1. Define your marketing objectives

There is no one universal definition of what a ‘marketing strategy’ is, but if you were to boil it down, you could say that it is a plan of action designed to promote and sell a product or service.

As a marketer, it is imperative that you have defined your marketing strategy before you go on to select your executional tactics, as it is a combination of both of these elements that will enable you to achieve your business goals.

To help crystallise your strategy, there are essentially three fundamental questions that need to be answered:

  • Who is the target customer?
  • What are we trying to achieve in respect to the target customer(s)?
  • How are we going to get the target customer(s) to do what we want them to do?

The answer to the first of these questions – i.e. the target segment(s) that you are going after - should have been established through in-depth market research and subsequent segmentation of the market.

The answer to the third question will have been or will need to be articulated through the “positioning” of the product or service, i.e. the mental position of the product or service in the mind of the target customer(s). Put another way, what thought would you like the target customer to have that would encourage them to buy your product or service?

So that just leaves the second question and the answer to this is whatever you define as your objective(s) for the target segment(s) or customer(s).

To help get to the answer for the “What?” question, and therefore define the objectives, it is important to understand the “purchase funnel” (whatever it looks like for your business) and where the biggest conversions challenges are from one stage to the next:

  • Awareness
  • Consideration
  • Preference
  • Purchase
  • Loyalty
  • Advocacy

Once you have identified what the key issues to be addressed are and where you need to focus your efforts and your (limited) resources to illicit the biggest impact, you can then define your marketing objectives, ideally using the SMART framework:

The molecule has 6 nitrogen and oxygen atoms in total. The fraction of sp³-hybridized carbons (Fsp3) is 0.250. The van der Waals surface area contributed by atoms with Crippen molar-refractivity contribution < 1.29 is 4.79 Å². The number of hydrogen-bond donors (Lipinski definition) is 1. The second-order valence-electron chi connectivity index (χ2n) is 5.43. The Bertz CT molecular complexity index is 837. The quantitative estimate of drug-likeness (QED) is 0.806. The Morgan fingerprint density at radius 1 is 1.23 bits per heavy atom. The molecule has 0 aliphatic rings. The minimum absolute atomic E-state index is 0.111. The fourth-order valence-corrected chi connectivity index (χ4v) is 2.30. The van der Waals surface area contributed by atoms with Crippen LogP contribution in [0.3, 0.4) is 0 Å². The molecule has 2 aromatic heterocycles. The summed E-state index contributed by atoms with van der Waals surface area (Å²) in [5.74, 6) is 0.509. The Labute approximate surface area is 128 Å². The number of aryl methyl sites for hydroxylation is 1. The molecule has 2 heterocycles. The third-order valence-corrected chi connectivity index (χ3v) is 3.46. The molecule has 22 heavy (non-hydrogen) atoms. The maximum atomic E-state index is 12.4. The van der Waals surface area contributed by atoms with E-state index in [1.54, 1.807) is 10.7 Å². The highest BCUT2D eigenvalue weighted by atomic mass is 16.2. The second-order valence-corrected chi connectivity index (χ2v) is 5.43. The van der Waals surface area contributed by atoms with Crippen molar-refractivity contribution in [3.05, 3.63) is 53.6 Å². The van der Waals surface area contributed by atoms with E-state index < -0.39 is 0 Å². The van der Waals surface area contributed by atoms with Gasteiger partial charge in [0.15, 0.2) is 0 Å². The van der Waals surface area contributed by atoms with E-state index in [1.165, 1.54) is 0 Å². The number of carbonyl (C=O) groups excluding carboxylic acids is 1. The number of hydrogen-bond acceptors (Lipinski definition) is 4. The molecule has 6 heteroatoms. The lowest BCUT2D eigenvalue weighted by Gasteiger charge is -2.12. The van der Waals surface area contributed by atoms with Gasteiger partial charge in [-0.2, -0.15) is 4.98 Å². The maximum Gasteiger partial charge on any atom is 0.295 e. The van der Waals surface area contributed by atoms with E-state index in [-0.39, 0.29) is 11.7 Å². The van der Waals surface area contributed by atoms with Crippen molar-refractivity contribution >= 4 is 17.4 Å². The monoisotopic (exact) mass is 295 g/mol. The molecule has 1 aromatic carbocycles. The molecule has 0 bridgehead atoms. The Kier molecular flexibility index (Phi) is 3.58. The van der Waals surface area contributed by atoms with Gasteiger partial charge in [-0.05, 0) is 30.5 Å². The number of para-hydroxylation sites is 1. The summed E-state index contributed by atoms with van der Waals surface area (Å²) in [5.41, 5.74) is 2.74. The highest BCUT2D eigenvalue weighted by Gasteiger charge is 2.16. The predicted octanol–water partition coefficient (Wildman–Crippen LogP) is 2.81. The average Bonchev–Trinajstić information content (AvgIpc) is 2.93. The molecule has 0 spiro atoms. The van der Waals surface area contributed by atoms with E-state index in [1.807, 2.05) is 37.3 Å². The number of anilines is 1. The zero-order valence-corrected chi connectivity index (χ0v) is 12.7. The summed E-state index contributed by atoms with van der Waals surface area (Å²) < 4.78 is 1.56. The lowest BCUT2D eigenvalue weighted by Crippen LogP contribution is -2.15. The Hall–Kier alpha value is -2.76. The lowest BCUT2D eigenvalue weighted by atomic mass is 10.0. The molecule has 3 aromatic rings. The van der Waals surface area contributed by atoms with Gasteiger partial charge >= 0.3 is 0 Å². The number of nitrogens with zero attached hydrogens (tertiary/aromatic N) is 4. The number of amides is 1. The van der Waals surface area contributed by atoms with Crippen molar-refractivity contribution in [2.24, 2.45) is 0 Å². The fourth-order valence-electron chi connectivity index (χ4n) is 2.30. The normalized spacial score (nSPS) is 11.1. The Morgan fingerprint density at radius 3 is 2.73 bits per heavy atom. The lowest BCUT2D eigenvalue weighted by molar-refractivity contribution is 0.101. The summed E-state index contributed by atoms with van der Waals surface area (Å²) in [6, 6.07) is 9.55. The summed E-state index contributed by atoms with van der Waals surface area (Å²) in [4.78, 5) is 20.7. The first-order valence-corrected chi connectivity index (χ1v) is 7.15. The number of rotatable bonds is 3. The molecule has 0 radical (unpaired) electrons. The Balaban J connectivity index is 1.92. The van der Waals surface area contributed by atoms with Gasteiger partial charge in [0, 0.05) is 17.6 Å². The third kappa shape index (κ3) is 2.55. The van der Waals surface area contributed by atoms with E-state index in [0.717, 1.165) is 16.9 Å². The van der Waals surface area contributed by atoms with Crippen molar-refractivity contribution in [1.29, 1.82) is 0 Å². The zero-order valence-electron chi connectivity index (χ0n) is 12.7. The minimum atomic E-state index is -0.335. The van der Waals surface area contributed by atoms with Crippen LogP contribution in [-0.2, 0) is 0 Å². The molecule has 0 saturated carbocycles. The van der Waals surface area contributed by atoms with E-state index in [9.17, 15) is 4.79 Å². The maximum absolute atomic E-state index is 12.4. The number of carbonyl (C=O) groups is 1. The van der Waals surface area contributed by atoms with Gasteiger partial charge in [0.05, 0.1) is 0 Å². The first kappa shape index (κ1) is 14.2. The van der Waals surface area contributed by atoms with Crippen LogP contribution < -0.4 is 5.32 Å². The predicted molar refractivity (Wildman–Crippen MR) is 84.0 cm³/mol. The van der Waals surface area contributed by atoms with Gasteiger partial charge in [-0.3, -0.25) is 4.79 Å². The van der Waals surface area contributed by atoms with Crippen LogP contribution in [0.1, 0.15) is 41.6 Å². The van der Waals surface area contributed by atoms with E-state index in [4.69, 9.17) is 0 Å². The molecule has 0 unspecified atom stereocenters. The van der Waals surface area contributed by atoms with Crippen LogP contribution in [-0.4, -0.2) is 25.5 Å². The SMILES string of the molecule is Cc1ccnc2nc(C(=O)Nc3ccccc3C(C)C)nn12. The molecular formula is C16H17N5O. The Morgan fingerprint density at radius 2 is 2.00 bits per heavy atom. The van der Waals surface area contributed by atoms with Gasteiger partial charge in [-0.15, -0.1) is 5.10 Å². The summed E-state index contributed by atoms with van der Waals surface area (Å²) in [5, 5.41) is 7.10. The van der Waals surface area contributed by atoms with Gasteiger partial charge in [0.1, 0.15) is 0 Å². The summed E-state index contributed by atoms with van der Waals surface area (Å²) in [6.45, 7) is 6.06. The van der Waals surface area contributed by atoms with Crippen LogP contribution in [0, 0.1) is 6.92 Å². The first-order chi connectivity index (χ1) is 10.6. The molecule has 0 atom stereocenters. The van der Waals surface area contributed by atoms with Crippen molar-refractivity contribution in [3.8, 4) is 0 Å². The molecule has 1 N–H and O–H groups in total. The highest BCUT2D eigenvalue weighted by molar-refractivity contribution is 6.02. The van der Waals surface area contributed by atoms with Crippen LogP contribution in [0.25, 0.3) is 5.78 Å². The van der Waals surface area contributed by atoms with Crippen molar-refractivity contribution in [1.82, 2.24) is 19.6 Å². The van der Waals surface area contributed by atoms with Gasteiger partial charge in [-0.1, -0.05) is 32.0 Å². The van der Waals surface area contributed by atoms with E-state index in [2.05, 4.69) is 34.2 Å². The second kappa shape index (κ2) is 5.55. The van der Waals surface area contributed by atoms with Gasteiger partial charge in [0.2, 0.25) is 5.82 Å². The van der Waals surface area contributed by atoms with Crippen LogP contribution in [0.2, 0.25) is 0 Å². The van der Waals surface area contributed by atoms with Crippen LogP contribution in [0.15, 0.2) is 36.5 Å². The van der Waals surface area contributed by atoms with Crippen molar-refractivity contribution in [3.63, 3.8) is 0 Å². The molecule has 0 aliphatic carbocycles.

• Specific
  • Measurable
  • Ambitious
  • Realistic
  • Time-bound

So, as an example, you may decide that your primary objective is to:

  • Increase spontaneous awareness in the “convenience driven consumer” segment from 34% to 60% by September 2020

This objective is SMART as it ticks off all the elements:

  • Specific - in terms of what the goal is (spontaneous awareness) and who this is relevant for (the named segment)
  • Measurable – as it states the initial benchmark and the stated goal, both using the same metric
  • Ambitious - with regards to the challenging and audacious nature of the goal
  • Realistic – whilst the goal is audacious, it is also realistic and achievable
  • Time-bound – there is a clear time frame defining when the goal needs to be met by

Having defined the marketing objective, it is now time to start thinking about the tactics that could be used to achieve the objectives and who is best placed to help you make the right choices. If advertising, including advertising on TV, is one of the potential solutions, then you need to speak to an agency partner or a media owner / broadcaster…

You might also like
other-useful-training

Other useful training

Here you can find details of other organisations that offer credible and practical training courses

Targeting-explained-v2

Targeting explained

TV offers various ways for you to target your preferred audience. Learn about the options through linear TV, BVOD and more

cost-of-tv-advertising

Cost of TV advertising

This section looks at how TV is traded, what impacts the overall price and some other considerations that will influence the cost of your TV advertising